Strangely enough, food services and drinking establishments, which are among those making the most noise about the Affordable Care Act employer mandate, do not seem to have cut down their hours in recent months. That may be because workers in this sector already work relatively short hours (25.6 weekly hours on average for the latest month of data, versus 31.4 weekly hours in retail), Mr. Ashworth says.

Source: Bureau of Labor Statistics, via Haver Analytics. Note that the vertical axis does not start at zero to better show the change. Source: Bureau of Labor Statistics, via Haver Analytics. Note that the vertical axis does not start at zero to better show the change.

Not all sectors have been paring back hours.

Truck transportation, which has been raising compensation for its workers, has also been expanding their weekly hours:

Source: Bureau of Labor Statistics, via Haver Analytics. Note that the vertical axis does not start at zero to better show the change. Source: Bureau of Labor Statistics, via Haver Analytics. Note that the vertical axis does not start at zero to better show the change.

And perhaps most strikingly, hours for temp workers have also increased over a different time horizon — not over the last few months, but over the last few years. Temp workers now put in more hours than they did during the prerecession boom years, and their average workweek is now longer than that for the overall private sector. Historically, these provisional workers logged fewer hours than their permanent counterparts.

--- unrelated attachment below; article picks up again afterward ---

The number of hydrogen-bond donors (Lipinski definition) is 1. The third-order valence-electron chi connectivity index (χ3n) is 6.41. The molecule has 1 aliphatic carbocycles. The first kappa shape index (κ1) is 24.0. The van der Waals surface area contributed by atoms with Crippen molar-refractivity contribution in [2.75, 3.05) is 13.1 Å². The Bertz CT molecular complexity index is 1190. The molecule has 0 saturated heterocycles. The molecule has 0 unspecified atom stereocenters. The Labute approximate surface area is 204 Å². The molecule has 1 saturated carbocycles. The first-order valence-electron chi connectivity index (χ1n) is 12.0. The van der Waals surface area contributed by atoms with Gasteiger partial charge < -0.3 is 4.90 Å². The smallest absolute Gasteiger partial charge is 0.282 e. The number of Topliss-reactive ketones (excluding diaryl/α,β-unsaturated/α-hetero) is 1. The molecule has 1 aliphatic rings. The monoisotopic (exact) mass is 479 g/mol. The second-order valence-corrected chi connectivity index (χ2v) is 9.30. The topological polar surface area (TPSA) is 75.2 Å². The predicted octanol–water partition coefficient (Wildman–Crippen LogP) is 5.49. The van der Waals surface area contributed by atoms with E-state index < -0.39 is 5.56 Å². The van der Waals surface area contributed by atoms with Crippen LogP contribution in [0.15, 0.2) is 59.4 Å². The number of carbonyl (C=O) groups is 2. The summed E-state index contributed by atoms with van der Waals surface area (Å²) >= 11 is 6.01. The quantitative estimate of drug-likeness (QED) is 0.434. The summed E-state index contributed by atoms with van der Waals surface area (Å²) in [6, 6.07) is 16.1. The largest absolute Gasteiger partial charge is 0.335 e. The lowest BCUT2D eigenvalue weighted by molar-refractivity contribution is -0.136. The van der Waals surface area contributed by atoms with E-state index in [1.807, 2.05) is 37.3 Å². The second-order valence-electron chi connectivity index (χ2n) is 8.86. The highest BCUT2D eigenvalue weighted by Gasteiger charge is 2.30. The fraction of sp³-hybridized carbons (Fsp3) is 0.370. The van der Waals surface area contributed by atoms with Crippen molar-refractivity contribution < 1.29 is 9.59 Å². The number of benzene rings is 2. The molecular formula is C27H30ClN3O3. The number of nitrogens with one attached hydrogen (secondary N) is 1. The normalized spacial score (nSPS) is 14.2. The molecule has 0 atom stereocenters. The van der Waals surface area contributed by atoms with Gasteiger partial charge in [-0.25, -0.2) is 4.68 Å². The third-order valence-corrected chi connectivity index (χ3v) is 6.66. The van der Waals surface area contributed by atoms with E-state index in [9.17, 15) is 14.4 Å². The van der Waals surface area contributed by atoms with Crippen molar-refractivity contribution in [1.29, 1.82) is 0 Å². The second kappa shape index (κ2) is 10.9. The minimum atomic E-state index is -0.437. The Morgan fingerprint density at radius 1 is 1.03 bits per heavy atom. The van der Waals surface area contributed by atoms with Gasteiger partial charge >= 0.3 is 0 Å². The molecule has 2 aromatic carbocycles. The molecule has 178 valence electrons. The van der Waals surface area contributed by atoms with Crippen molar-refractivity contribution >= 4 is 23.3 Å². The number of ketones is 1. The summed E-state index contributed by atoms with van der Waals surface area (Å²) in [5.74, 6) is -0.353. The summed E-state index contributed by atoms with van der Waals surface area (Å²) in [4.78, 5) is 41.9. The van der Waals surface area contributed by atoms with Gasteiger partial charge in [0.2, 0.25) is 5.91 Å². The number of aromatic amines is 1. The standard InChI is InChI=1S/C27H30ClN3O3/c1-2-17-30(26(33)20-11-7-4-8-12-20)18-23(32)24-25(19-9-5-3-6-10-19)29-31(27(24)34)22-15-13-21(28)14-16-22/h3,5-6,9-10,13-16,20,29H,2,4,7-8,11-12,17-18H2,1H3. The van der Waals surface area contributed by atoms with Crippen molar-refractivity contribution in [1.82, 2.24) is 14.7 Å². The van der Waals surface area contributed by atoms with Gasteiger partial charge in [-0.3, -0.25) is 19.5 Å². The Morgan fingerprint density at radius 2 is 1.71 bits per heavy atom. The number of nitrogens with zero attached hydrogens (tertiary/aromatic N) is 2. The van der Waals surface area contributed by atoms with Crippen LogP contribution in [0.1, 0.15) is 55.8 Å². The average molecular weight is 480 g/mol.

Source: Bureau of Labor Statistics, via Haver Analytics. Note that the vertical axis does not start at zero to better show the change. Source: Bureau of Labor Statistics, via Haver Analytics. Note that the vertical axis does not start at zero to better show the change.

These trends may speak to employers’ continued reluctance to make the commitment to permanent hires, even as demand picks up.

Article source: http://economix.blogs.nytimes.com/2013/05/07/shorter-hours-but-not-for-truckers-and-temps/?partner=rss&emc=rss

You’re the Boss Blog: Bakery Owner Talks About Coping With Health Insurance Changes

Rachel Shein, center, is trying to figure out how to comply with the new health insurance law.Sandy Huffaker for The New York Times Rachel Shein, center, is trying to figure out how to comply with the new health insurance law.

Case Study

What would you do with this business?

Last week, we published a case study about Baked in The Sun, a wholesale bakery and distributor that is trying to decide how best to comply with the Affordable Care Act. Starting in January, the new law requires businesses with 50 or more full-time employees to offer health insurance or pay a penalty. Owned by Rachel Shein and Steve Pilarski, husband and wife, the company employs nearly 100 workers to bake and deliver freshly made pastries to coffee shops, hospitals and hotels in Southern California.

Baked in the Sun has offered health insurance to its employees in the past but many are young and healthy and have preferred to keep more money in their paycheck, rather than contribute to a health plan. Soon, though, almost all workers will have to carry health insurance — through their employer, a government exchange or other source — or pay a penalty. And, as the case study discussed, Ms. Shein and Mr. Pilaski are trying to decide whether they will offer health insurance, pay a penalty or outsource enough work that they can reduce their head count below 50 and be exempt from the law.

The article elicited lots of comments and strong opinions, as well as reports in other media outlets, including CNBC, which included Ms. Shein in a panel discussion about her company’s situation. Some readers argued that Baked in the Sun has a moral obligation to offer coverage. Others argued for a single-payer system that would allow owners to stop worrying about health insurance and focus on running their businesses.